Rabbitt in 2014 became the first supervisor to serve consecutive years as chair in decades. With support from fellow incumbents, he extended his tenure after then-Supervisor Mike McGuire turned down the gavel as he sought higher office in the state Senate. Rabbitt called the back-to-back service “doable.”

Hopkins said she’s simply interested in having the discussion, citing various city councils, including the Santa Rosa City Council, that elect mayors from among their ranks to two-year terms.

“I welcome that conversation,” she said. “It’s something I’ve asked about from an intellectual curiosity standpoint: ‘What are the drawbacks and benefits of each?’ ” she said.

The current rotation of chair duties among the five districts has been in place for at least a half century, though it is not enshrined in county law or board policy. It is meant to provide constituents in each of the districts the benefit of having a guaranteed opportunity for their representative to set the board’s agenda, ensuring some equitable distribution of influence on a board that can develop factions and power brokers.

“The practice of the kind of qualified rotation has been a recognition that board members are all equal in terms of their standing amongst themselves,” said former Supervisor Eric Koenigshofer, who was elected in 1976 and served one term. “Nobody is mayor of the county. That has always been the underlying premise.”

There have been exceptions. Zane and Efren Carrillo opted to push back their rotations into the top role after they were first elected to the board in 2008 at the outset of a historic recession. Between them, their three fellow supervisors, Paul Kelley, Valerie Brown and Mike Kerns had decades of experience in local and state government.

Supervisor James Gore, McGuire’s successor in north county, said he’d at least entertain the idea of something more than a pro forma annual selection.

“I think you have a board right now that is not like previous boards, perhaps, and is looking to do things in a different manner,” Rabbitt said.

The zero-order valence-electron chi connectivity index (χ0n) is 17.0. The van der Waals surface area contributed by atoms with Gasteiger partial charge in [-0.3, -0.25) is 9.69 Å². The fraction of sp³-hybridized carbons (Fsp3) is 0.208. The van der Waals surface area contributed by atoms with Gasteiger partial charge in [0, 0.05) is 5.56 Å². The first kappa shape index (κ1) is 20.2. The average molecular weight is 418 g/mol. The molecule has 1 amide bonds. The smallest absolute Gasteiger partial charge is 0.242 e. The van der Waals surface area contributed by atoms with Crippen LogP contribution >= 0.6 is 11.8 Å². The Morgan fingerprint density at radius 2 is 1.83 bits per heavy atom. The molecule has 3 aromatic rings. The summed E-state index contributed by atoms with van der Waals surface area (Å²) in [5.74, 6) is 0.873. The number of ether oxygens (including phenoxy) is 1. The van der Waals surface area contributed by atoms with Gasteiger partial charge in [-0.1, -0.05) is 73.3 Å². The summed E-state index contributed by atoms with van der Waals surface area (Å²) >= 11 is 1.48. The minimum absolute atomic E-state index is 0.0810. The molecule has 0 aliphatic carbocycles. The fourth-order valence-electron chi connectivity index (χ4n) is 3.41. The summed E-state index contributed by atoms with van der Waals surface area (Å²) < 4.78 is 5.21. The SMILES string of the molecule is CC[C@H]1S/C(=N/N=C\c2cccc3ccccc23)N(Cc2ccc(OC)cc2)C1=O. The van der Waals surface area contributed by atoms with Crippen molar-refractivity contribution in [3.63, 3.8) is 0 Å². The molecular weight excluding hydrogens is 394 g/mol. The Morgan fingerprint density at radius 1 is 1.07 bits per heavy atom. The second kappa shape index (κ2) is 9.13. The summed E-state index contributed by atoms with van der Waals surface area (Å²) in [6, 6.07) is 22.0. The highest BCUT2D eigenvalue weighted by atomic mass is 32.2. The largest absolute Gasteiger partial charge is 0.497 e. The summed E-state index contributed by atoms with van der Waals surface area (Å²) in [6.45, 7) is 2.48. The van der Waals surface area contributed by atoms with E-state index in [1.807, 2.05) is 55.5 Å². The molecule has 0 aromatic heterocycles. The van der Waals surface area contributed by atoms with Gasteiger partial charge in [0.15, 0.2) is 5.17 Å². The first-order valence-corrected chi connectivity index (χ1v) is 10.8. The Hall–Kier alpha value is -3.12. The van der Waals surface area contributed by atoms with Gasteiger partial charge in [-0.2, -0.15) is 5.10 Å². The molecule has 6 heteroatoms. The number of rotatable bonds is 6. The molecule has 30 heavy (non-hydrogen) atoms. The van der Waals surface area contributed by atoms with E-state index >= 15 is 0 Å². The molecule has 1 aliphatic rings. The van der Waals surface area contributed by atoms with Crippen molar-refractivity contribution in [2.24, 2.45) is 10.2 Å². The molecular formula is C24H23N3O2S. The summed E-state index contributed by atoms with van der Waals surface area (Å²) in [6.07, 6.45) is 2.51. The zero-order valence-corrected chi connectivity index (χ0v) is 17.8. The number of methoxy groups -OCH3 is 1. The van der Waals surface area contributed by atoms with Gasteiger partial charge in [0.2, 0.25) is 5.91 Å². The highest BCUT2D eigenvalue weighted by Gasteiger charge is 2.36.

The discussion comes at the end of a supremely difficult year in county governance, which has been tested like never before by the coronavirus pandemic, a deep and sudden recession and another run of historic wildfires.

Disagreements and debate among supervisors have at times devolved into open frustration at public meetings, particularly as board members worked through policymaking on the fly, without the normal in-person assistance of top administrators and legal staff.

“There’s been a lot of frustration about how things are done, how they’re brought forward,” Gore said, citing the obstacles of a remote work environment and considerations needed to comply with the state’s public meeting law.

For Gore, the board’s approach needs improvement.

“Our governance and our processes have to be stronger than the disasters,” he said.

Gorin was the the lone incumbent to adamantly oppose ditching the board’s annual, district-by-district leadership rotation. On the current board she been on the losing end of some bruising split votes, and she has lamented at times her lack of power even in the chair’s role.

“I think it’s important for the board dynamics to move forward and keep with our current organization of rotational board chair and vice chair,” Gorin said. “It avoids drama, intrigue and hurt feelings. We were elected to be leaders of our community. We all have the skills to preside over board governance as chair or vice chair.”

That extends to Coursey, a Santa Rosa councilman who as mayor was credited with guiding the city through the wake of the deadly October 2017 wildfires, Gorin said.

Gorin said her fellow board members, through County Adminstrator Sheryl Bratton, agreed to postpone any changes for at least the next month.

Hopkins, a natural ally with Coursey on environmental issues and other matters, called any perceived slight of the supervisor-elect incidental.

“I think it would be fun to work with him as a vice chair,” Hopkins said. “But from a systems perspective, I think it’s not productive for someone to jump in midstream. It’s not about where he is in the rotation, it’s about whether a rotation is a good system.”

You can reach Staff Writer Tyler Silvy at 707-526-8667 or tyler.silvy@pressdemocrat.com.